In economically challenging times, it can pay for businesses to work together and stick together—and it looks like we’re certainly in economically challenging times in 2023.
The nonprofit research group The Conference Board publishes data on consumer confidence, a common proxy for how much spending versus saving we can expect from the economy. Their April report not only finds consumer confidence down for the month, but reveals a downward trend since the light at the end of the pandemic tunnel started to appear. Indeed, consumer confidence is at about 2015 levels, when the ghosts of the Great Recession were still haunting the market. The only difference is that in 2015 confidence was trending up.
With the business environment becoming increasingly shaky, now is one of those times where forging partnerships for marketing can be a great strategy to increase growth and bypass the slow sales stage many firms find themselves in right now.
Partnerships allow companies to save time and money in reaching their target audiences by avoiding duplicated effort and creating new value in their offerings. Where an investment’s already been made in reaching a particular audience, other companies can take advantage of that infrastructure to their mutual advantage. New value is created as both companies are able to offer an enhanced product or service by positioning their own offering alongside a complementary one.
For example, if a pencil manufacturer partners with a paper company, their shared customers are a step closer to getting enhanced value from each of their products (a pencil’s less useful without paper, and vice versa).
Not for boom times?
While there is a lot of power in partner marketing, it’s not always “low-hanging fruit.” For smaller and startup firms in particular, it can take time to establish credibility and trust with potential partners, and negotiating and navigating areas like shared messaging and strategy can be cumbersome, or in the worst case risky. For many companies, it’s not the kind of tool you pull out when reaching audiences is easy.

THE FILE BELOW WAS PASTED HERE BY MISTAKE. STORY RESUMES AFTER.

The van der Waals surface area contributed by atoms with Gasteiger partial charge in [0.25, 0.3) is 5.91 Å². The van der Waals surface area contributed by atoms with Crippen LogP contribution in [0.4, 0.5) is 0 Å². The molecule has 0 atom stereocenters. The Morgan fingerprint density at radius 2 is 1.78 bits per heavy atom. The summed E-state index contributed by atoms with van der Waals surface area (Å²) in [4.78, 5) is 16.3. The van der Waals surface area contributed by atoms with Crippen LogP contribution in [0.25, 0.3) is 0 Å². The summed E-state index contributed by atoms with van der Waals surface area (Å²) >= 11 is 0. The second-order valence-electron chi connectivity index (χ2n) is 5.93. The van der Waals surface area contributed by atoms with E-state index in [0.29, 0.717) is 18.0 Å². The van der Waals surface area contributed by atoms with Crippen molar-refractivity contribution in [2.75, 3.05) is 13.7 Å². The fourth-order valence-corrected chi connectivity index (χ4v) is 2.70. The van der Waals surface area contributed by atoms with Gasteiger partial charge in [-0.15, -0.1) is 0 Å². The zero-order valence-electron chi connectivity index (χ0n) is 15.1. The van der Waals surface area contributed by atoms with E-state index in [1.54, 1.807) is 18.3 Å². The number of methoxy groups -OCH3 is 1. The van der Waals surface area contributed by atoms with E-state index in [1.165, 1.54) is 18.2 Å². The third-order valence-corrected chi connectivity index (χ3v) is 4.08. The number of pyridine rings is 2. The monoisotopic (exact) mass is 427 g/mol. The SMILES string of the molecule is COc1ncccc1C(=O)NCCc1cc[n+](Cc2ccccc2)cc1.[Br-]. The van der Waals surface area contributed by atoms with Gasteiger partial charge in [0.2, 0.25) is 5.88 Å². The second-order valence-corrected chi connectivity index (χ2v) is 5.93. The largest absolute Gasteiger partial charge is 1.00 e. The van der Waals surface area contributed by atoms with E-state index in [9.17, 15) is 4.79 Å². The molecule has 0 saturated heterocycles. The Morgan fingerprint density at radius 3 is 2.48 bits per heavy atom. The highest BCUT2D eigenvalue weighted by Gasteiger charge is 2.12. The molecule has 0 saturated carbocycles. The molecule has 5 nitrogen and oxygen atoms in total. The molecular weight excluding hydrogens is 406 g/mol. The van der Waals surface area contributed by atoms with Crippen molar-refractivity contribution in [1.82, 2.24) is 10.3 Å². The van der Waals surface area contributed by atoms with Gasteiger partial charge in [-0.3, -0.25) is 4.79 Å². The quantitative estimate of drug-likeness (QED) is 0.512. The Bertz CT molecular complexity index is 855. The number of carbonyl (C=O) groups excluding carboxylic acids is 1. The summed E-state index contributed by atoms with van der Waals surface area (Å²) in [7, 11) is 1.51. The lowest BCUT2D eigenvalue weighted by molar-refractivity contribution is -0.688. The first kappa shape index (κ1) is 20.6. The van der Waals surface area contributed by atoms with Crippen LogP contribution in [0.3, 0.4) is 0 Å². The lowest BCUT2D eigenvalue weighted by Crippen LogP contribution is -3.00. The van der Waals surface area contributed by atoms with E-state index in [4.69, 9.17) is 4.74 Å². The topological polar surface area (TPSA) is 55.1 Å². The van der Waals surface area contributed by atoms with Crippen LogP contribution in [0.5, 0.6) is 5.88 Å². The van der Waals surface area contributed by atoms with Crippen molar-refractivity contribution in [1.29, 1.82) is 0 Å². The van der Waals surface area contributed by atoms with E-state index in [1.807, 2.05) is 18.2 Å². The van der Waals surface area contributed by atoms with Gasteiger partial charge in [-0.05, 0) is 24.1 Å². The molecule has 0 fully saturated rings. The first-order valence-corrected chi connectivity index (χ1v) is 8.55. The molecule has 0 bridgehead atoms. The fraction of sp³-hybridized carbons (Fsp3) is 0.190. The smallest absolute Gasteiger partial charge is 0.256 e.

Although the pandemic created mass uncertainty and forced some innovations like remote work, it also inspired a lot of strategic conservatism, like a rethinking of just-in-time delivery in supply chains. In the heart of the pandemic, businesses weren’t as inclined to try marketing strategies they were less familiar with either.
As a result, many marketers are out of practice with the increasingly valuable tool of partner marketing. That’s why our webinar is focused entirely on creating a successful B2B partner marketing program.
Build (or rebuild) your partner marketing chops
In addition to eMa’s own chief Courtney Kehl, we discussed with Rajiv Parikh, CEO from Position 2, an integrated digital agency focused on demand generation and content marketing. Alongside their own peerless expertise in partner marketing, Position 2 is an eMa partner, which offered a springboard and case study for our discussion. Court and Rajiv covered key considerations to take into account when selecting a partner, the importance of developing a comprehensive partner strategy, and best practices for measuring and optimizing partner performance.
Court and Rajiv also laid out their Partnership Approach, how to differentiate between working with a partner and working through a partner, how to announce a new partner, and how to connect partner marketing tactics to your pipeline.
To watch the full discussion with Court and Rajiv, please click here to watch our webinar on demand. Even if you aren’t sold on the value of partner marketing for your business today, recent history has demonstrated these are perishable skills you’ll want ready in your toolbox when the moment calls for strategic diversification.
The Power of Partner Marketing & Tactics for Channel Pipeline
Courtney Kehl and Rajiv Parikh